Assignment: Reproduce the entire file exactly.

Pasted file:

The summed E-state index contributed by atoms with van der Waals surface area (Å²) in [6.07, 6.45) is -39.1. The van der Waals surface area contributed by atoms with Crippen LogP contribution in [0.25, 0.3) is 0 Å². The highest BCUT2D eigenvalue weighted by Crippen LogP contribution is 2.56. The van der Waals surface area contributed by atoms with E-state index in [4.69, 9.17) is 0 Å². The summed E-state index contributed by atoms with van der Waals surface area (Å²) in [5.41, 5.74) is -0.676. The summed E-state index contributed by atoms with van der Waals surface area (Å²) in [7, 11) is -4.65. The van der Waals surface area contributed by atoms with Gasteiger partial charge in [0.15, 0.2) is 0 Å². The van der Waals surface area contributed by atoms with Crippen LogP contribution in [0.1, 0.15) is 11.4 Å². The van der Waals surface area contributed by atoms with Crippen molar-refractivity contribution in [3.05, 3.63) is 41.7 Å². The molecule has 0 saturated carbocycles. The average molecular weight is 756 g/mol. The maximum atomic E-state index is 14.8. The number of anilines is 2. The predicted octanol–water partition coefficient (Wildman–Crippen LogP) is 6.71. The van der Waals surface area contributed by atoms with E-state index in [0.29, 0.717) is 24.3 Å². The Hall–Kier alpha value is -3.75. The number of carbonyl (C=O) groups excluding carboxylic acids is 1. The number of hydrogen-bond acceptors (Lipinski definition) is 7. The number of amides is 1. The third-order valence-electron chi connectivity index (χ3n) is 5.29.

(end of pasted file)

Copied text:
The summed E-state index contributed by atoms with van der Waals surface area (Å²) in [6.07, 6.45) is -39.1. The van der Waals surface area contributed by atoms with Crippen LogP contribution in [0.25, 0.3) is 0 Å². The highest BCUT2D eigenvalue weighted by Crippen LogP contribution is 2.56. The van der Waals surface area contributed by atoms with E-state index in [4.69, 9.17) is 0 Å². The summed E-state index contributed by atoms with van der Waals surface area (Å²) in [5.41, 5.74) is -0.676. The summed E-state index contributed by atoms with van der Waals surface area (Å²) in [7, 11) is -4.65. The van der Waals surface area contributed by atoms with Gasteiger partial charge in [0.15, 0.2) is 0 Å². The van der Waals surface area contributed by atoms with Crippen LogP contribution in [0.1, 0.15) is 11.4 Å². The van der Waals surface area contributed by atoms with Crippen molar-refractivity contribution in [3.05, 3.63) is 41.7 Å². The molecule has 0 saturated carbocycles. The average molecular weight is 756 g/mol. The maximum atomic E-state index is 14.8. The number of anilines is 2. The predicted octanol–water partition coefficient (Wildman–Crippen LogP) is 6.71. The van der Waals surface area contributed by atoms with E-state index in [0.29, 0.717) is 24.3 Å². The Hall–Kier alpha value is -3.75. The number of carbonyl (C=O) groups excluding carboxylic acids is 1. The number of hydrogen-bond acceptors (Lipinski definition) is 7. The number of amides is 1. The third-order valence-electron chi connectivity index (χ3n) is 5.29.